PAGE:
7 Types of Thermometers and to what Degree You Should Trust Them
The Doc Smitty also has tips on how take temperatures
It’s 3 a.m. and your child wakes up feeling like an oven. Quick! Where’s your thermometer?
The preceding message was a drill.
A drill that I should practice more often because when the heat is on, I flame out every time.
Let’s assume you are organized enough to know where your thermometer is...What’s the best way to take a child’s temperature? You know there are 1,000 options. There are 1,000 ways to do it. But what’s the best way?
Here is a look at 7 different types of “thermometers” and to what degree you should trust them.
1. Forehead strips
Ahh…the allure of not having to wake your baby up to know their temperature. Sounds nice right? And it might even give you some peace of mind. But is that peace of mind false? Probably. There aren’t many studies on the use of strip thermometers but most recognize the accuracy of detecting fever at around 35-50 percent. What does that mean? If you don’t want to touch your child and wake them up to see if they have a fever, just flip a coin…Heads=fever, Tails=no fever.
2. Wearable thermometers
Trying to one up the forehead strips is the wearable thermometer. In theory, it will notify you via an app if your child’s temperature reaches a fever. Like the forehead strips, the accuracy of these is suspect. On top of that, if you’ve read anything I’ve written about fever before (like this post about fever myths), you might guess that I don’t think it’s important to know your child’s temperature every second of the night.
3. Pacifier thermometers
Just plain “Nope.” They don’t work. Save your money.
4. Ear thermometers (tympanic)
Now we’re getting into the more common and useful ways of checking your child’s temperature. While not my favorite, some parents like the relative ease of the tympanic thermometer. This thermometer is placed in the ear. A few important points: 1) It can’t be used in children under 6 months. 2) Placement in the canal matters. Read the directions and follow them. 3) Excess earwax can cause an incorrect reading.
5. Forehead thermometers (temporal)
This is the preferred method for most kids 3 months and over, particularly for screening when you can’t or prefer not to do a rectal temperature. That’s why you’ll find most doctor’s offices using them at check-in. Once again, the placement and the way you move it matters so follow the directions included. If you are getting a reading that doesn’t make sense, check it a few more times until you are getting consistent readings. Another nice thing about these thermometers is that they can be used for screening even before 3 months…before you go to take a rectal temperature.
6. Digital thermometers
A nice digital thermometer is good to have because it can be used throughout age ranges, provides accurate readings, and it's cheap.
At any age, you can use a digital thermometer under the arm and add 1 degree to get a general sense of what the true temperature might be (just don’t count on that as 100-percent reliable.)
Before age 3, the most accurate temperature will be a rectal temperature, in the bottom (see below for how to take a rectal temperature). Anything over 100.4 taken rectally is a fever. After age 4 or 5, you can start to take the temperature in the mouth (see below for how to take an oral temperature). I general consider 101.4 or above to be a fever when taken orally.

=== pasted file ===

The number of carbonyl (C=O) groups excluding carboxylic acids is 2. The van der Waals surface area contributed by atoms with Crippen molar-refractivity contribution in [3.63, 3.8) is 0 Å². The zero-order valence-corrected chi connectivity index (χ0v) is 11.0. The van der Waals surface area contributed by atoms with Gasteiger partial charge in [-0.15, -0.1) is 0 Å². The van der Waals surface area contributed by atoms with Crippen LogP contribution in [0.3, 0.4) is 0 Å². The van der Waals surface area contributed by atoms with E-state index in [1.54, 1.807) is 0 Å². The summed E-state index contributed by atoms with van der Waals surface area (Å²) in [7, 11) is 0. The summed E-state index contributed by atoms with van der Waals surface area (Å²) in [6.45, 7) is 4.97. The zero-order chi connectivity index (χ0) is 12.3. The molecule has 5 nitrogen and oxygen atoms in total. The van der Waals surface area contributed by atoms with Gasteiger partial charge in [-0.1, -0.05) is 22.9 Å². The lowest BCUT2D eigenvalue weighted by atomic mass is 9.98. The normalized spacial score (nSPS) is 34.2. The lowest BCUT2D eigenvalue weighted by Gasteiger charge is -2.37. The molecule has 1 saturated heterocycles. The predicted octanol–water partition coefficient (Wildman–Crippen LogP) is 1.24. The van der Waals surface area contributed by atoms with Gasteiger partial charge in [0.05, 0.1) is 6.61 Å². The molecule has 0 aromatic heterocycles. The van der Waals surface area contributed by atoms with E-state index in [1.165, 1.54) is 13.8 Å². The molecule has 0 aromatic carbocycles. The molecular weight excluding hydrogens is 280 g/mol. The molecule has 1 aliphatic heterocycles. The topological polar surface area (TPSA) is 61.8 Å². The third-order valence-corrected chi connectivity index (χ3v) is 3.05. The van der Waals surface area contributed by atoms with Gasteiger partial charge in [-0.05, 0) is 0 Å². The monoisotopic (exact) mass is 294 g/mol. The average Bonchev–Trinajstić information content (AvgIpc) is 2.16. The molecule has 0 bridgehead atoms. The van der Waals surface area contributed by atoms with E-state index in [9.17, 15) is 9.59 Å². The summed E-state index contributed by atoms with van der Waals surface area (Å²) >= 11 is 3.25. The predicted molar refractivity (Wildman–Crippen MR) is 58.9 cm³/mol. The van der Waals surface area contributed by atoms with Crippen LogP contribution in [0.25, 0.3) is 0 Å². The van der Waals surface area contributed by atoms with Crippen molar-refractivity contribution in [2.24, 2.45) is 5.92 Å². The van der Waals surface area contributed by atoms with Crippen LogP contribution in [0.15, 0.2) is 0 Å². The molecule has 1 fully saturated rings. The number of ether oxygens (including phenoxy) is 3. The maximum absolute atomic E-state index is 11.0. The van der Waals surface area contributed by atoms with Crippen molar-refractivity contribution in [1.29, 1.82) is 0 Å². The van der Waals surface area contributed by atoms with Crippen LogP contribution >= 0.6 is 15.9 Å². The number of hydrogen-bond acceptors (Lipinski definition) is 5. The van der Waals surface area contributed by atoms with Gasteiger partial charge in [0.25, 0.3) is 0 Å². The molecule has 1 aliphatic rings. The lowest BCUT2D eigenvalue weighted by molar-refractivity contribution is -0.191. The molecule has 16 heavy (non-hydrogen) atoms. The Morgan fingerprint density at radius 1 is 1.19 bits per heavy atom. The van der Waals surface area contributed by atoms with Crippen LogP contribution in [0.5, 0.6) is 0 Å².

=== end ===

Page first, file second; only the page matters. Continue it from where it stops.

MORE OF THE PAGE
7. Mom’s hand or lips
“He feels about like the oven which is set at 350 degree.” Actual phone call. Actual quote.
While touching the child might give you an idea that you should check a temp, mom’s hand is not a reliable way to determine the child’s temperature. Now grandma’s…I find it best not to argue with grandmas. “It felt like 102…yes ma’am.”
Hopefully this article will provide you some guidance for the next time you need to replace your thermometer. You have a few solid options and a few terrible ones. Some are basic but work just fine. Some have fancier features that might useful. Others have stuff which prove that the solution to fever is not always more (cow)bells and whistles.
How to take a rectal temperature
- Clean the thermometer with soap and water.
- Place a small amount of petroleum jelly on the end.
- Place your baby across your lap face down or on their back on a firm surface.
- Gently place the thermometer about ½ inch into the anus.
- Place your entire hand around the child’s bottom, holding the thermometer in place between your fingers.
- Hold in place for about 1 minute or until you hear the beep.
How to take an oral temperature
- Wait 10-15 minutes after the child has had a drink.
- Clean the thermometer with soap and water.
- Turn the thermometer on and place under the tongue toward the back of the mouth.
- Wait for 1 minute or until you hear the beep.
Get to know Justin Smith, M.D.
Justin Smith, M.D., is a pediatrician in Trophy Club and the Medical Advisor for Digital Health for Cook Children's in Fort Worth, Texas. He has an active community on both Facebook and Twitter as @TheDocSmitty and writes weekly for Cook Children's checkupnewsroom.com. He believes that strategic use of social media and technology by pediatricians to connect with families can deepen their relationship and provide a new level of convenience for both of their busy lifestyles. Dr. Smith’s innovative pediatric clinic, a pediatric clinic “designed by you,” open now. Click to learn more. To make an appointment, call 817-347-8100.